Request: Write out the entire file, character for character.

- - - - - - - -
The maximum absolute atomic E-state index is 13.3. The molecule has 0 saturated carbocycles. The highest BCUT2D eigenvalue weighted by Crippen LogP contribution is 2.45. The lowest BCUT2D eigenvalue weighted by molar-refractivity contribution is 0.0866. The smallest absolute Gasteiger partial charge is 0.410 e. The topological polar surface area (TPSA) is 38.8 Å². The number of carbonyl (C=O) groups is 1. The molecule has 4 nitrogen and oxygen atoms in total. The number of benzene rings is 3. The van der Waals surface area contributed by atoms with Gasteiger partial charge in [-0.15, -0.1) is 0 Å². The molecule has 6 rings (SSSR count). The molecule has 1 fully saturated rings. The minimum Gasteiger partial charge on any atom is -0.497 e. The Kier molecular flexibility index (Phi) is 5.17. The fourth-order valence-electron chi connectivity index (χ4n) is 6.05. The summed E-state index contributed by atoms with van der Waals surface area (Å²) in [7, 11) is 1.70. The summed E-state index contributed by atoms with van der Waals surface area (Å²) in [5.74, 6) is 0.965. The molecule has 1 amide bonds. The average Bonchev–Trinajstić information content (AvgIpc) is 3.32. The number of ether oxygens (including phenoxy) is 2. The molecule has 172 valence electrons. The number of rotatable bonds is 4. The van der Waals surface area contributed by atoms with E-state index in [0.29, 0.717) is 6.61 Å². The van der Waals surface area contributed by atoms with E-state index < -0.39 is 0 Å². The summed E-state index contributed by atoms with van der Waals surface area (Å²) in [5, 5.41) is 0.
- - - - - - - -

The maximum absolute atomic E-state index is 13.3. The molecule has 0 saturated carbocycles. The highest BCUT2D eigenvalue weighted by Crippen LogP contribution is 2.45. The lowest BCUT2D eigenvalue weighted by molar-refractivity contribution is 0.0866. The smallest absolute Gasteiger partial charge is 0.410 e. The topological polar surface area (TPSA) is 38.8 Å². The number of carbonyl (C=O) groups is 1. The molecule has 4 nitrogen and oxygen atoms in total. The number of benzene rings is 3. The van der Waals surface area contributed by atoms with Gasteiger partial charge in [-0.15, -0.1) is 0 Å². The molecule has 6 rings (SSSR count). The molecule has 1 fully saturated rings. The minimum Gasteiger partial charge on any atom is -0.497 e. The Kier molecular flexibility index (Phi) is 5.17. The fourth-order valence-electron chi connectivity index (χ4n) is 6.05. The summed E-state index contributed by atoms with van der Waals surface area (Å²) in [7, 11) is 1.70. The summed E-state index contributed by atoms with van der Waals surface area (Å²) in [5.74, 6) is 0.965. The molecule has 1 amide bonds. The average Bonchev–Trinajstić information content (AvgIpc) is 3.32. The number of ether oxygens (including phenoxy) is 2. The molecule has 172 valence electrons. The number of rotatable bonds is 4. The van der Waals surface area contributed by atoms with E-state index in [0.29, 0.717) is 6.61 Å². The van der Waals surface area contributed by atoms with E-state index < -0.39 is 0 Å². The summed E-state index contributed by atoms with van der Waals surface area (Å²) in [5, 5.41) is 0.